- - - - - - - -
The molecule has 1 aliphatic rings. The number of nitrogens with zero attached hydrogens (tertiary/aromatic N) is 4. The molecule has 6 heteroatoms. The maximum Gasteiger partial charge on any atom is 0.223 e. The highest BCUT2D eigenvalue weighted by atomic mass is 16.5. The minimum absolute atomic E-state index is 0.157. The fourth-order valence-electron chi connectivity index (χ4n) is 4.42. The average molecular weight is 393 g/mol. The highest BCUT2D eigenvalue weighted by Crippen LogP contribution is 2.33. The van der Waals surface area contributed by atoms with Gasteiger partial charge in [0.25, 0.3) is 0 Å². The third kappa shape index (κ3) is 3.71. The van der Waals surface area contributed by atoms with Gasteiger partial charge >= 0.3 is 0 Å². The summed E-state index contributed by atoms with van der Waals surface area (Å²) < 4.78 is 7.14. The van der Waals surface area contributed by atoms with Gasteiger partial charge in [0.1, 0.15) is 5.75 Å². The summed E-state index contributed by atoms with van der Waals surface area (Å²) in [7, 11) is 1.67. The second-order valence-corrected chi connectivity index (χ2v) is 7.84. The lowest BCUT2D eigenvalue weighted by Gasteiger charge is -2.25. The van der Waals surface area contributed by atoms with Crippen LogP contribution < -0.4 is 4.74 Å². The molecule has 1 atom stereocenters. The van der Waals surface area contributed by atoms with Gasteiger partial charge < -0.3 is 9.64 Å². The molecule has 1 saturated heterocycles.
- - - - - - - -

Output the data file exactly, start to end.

The molecule has 1 aliphatic rings. The number of nitrogens with zero attached hydrogens (tertiary/aromatic N) is 4. The molecule has 6 heteroatoms. The maximum Gasteiger partial charge on any atom is 0.223 e. The highest BCUT2D eigenvalue weighted by atomic mass is 16.5. The minimum absolute atomic E-state index is 0.157. The fourth-order valence-electron chi connectivity index (χ4n) is 4.42. The average molecular weight is 393 g/mol. The highest BCUT2D eigenvalue weighted by Crippen LogP contribution is 2.33. The van der Waals surface area contributed by atoms with Gasteiger partial charge in [0.25, 0.3) is 0 Å². The third kappa shape index (κ3) is 3.71. The van der Waals surface area contributed by atoms with Gasteiger partial charge >= 0.3 is 0 Å². The summed E-state index contributed by atoms with van der Waals surface area (Å²) < 4.78 is 7.14. The van der Waals surface area contributed by atoms with Gasteiger partial charge in [0.1, 0.15) is 5.75 Å². The summed E-state index contributed by atoms with van der Waals surface area (Å²) in [7, 11) is 1.67. The second-order valence-corrected chi connectivity index (χ2v) is 7.84. The lowest BCUT2D eigenvalue weighted by Gasteiger charge is -2.25. The van der Waals surface area contributed by atoms with Crippen LogP contribution < -0.4 is 4.74 Å². The molecule has 1 atom stereocenters. The van der Waals surface area contributed by atoms with Gasteiger partial charge < -0.3 is 9.64 Å². The molecule has 1 saturated heterocycles.